In fact, some emergency departments are now delivering opioid detox treatment to patients in withdrawal. The New York Times recently reported on this newfound practice that’s happening in select emergency departments across the country. In particular, The Times focused on one hospital in Oakland: Highland Hospital.
Let’s go over some of the highlights of this illuminating New York Times report, and then we’ll discuss if these hospitals are doing it right and if an emergency room is really the best place to undergo opioid detox.
Emergency Departments Administering Buprenorphine
According to The New York Times, patients in the midst of opioid withdrawal who enter Highland Hospital in Oakland will likely receive a dose of buprenorphine “on the spot.”
As reporter Abby Goodnough wrote, Highland “is among a small group of institutions that have started initiating opioid addiction treatment in the E.R. Their aim is to plug a gaping hole in a medical system that consistently fails to provide treatment on demand, or any evidence-based [addiction] treatment at all.”
Dr. Andrew Herring runs the buprenorphine program at Highland. He told The Times that Highland’s emergency department “can provide 24 to 48 hours of withdrawal suppression, as well as suppression of cravings.”
The Times reported that Dr. Herring convinced the California Health Care Foundation to give a small grant to Highland and seven other Northern California hospitals in in 2017, in both urban and rural areas. The purpose? So these hospitals could try dispensing buprenorphine (aka Suboxone) in their emergency departments.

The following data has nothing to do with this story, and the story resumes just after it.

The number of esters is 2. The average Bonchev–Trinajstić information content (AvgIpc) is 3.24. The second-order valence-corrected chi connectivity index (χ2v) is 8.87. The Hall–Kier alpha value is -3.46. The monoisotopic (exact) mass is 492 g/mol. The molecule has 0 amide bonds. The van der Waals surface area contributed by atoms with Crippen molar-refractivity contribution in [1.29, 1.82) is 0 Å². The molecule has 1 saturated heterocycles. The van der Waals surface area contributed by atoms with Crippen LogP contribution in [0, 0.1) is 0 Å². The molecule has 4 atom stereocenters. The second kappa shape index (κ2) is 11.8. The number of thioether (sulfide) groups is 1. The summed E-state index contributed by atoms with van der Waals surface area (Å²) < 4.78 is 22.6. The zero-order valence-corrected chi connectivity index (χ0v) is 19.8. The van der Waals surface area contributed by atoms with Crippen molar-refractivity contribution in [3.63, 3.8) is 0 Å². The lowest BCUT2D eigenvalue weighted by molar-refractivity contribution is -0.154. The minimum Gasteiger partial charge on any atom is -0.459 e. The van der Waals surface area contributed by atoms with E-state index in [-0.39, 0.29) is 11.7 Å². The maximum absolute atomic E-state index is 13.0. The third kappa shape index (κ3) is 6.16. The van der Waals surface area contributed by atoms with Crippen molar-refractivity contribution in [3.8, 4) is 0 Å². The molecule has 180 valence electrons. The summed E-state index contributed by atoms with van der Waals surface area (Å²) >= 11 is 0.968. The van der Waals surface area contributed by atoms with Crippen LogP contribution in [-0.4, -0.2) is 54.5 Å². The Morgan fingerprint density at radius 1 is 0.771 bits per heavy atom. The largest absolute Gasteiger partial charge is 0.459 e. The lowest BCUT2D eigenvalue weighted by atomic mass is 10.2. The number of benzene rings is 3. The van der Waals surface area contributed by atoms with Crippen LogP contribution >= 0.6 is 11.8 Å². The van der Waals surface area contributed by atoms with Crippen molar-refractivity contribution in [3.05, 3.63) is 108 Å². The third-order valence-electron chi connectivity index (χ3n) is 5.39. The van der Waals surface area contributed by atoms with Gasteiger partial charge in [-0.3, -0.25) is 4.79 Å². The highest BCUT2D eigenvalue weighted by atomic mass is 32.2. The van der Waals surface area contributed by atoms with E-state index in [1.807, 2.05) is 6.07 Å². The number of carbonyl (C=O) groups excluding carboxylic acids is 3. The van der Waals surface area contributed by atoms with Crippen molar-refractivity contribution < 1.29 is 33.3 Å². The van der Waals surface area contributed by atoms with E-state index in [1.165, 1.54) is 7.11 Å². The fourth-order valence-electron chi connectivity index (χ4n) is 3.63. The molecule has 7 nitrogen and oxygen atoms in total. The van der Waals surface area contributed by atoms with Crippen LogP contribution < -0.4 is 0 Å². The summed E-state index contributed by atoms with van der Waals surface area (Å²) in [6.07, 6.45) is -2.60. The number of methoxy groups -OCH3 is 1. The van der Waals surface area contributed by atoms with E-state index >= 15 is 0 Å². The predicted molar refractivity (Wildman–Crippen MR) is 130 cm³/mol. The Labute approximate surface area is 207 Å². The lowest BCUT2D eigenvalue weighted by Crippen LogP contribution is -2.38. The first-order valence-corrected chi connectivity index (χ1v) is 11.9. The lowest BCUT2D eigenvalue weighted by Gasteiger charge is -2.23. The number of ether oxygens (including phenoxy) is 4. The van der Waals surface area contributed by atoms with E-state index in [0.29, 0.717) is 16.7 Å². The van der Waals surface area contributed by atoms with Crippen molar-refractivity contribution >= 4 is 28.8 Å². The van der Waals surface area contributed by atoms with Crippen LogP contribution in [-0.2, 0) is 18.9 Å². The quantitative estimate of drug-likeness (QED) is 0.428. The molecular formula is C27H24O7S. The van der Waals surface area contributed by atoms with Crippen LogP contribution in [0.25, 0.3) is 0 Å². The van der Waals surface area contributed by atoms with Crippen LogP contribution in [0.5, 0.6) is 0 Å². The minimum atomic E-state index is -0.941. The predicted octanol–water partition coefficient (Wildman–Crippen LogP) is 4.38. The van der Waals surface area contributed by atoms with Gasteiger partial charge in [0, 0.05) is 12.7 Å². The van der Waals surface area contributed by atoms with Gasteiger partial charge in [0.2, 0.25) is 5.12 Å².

Since then, California has invested nearly $700,000 to allow more medical institutions across to state to offer opioid addiction medications (including methadone and naltrexone). This is part of a larger $78 million statewide effort. The $78 million represents most of California’s share of an initial $1 billion in federal grants going toward addiction treatment and prevention. These grants stem from Congress’s passage of the 21st Century Cures Act, enacted in 2016.
The Rationale for Buprenorphine in ERs
A landmark study out of Yale-New Haven Hospital in Connecticut inspired other hospitals like Highland to start administering medications that directly treat opioid withdrawal. The study was published in an April 2015 edition of the Journal of the American Medical Association (JAMA).
The Yale-New Haven Hospital study found that painkiller-addicted patients who received buprenorphine in the ER were twice as likely to be in treatment a month later, as compared to patients who only received an informational pamphlet with phone numbers. Dr. Herring told the New York Times that this study inspired him to request the aforementioned grant from the California Health Care Foundation.
The lead author of the Yale study, Dr. Gail D’Onofrio, reportedly has received numerous calls from ER doctors who are interested in her hospital’s model.
The Times also reports that “a few dozen” hospital emergency departments have begun administering buprenorphine since the time of the Yale study. These emergency departments are in cities such as:
- New York
- Brunswick, Maine
- Camden, N.J.
Opioid Numbers to Know in the Bay Area and Statewide
In the New York Times article, Goodnough reported that Highland Hospital’s emergency department offered buprenorphine to 375 patients between February 2017 and August 2018; two-thirds of the patients accepted it, along with an initial appointment at the hospital’s addiction clinic for ongoing treatment. The article also said that Highland’s ER treated about 150 opioid overdose victims in 2017.
The California Department of Public Health’s Opioid Overdose Surveillance Dashboard recorded only 144 overdose ER visits in Alameda County in 2017, but this figure excluded heroin overdoses. The same dataset showed 115 opioid overdose hospitalizations in Alameda County that year, along with 37 opioid overdose deaths (just over 2 per 100,000 residents).
In San Francisco County, there were 194 opioid overdose ER visits (excluding heroin) in 2017, along with 76 hospitalizations and 99 deaths (about 10 per 100,000 residents).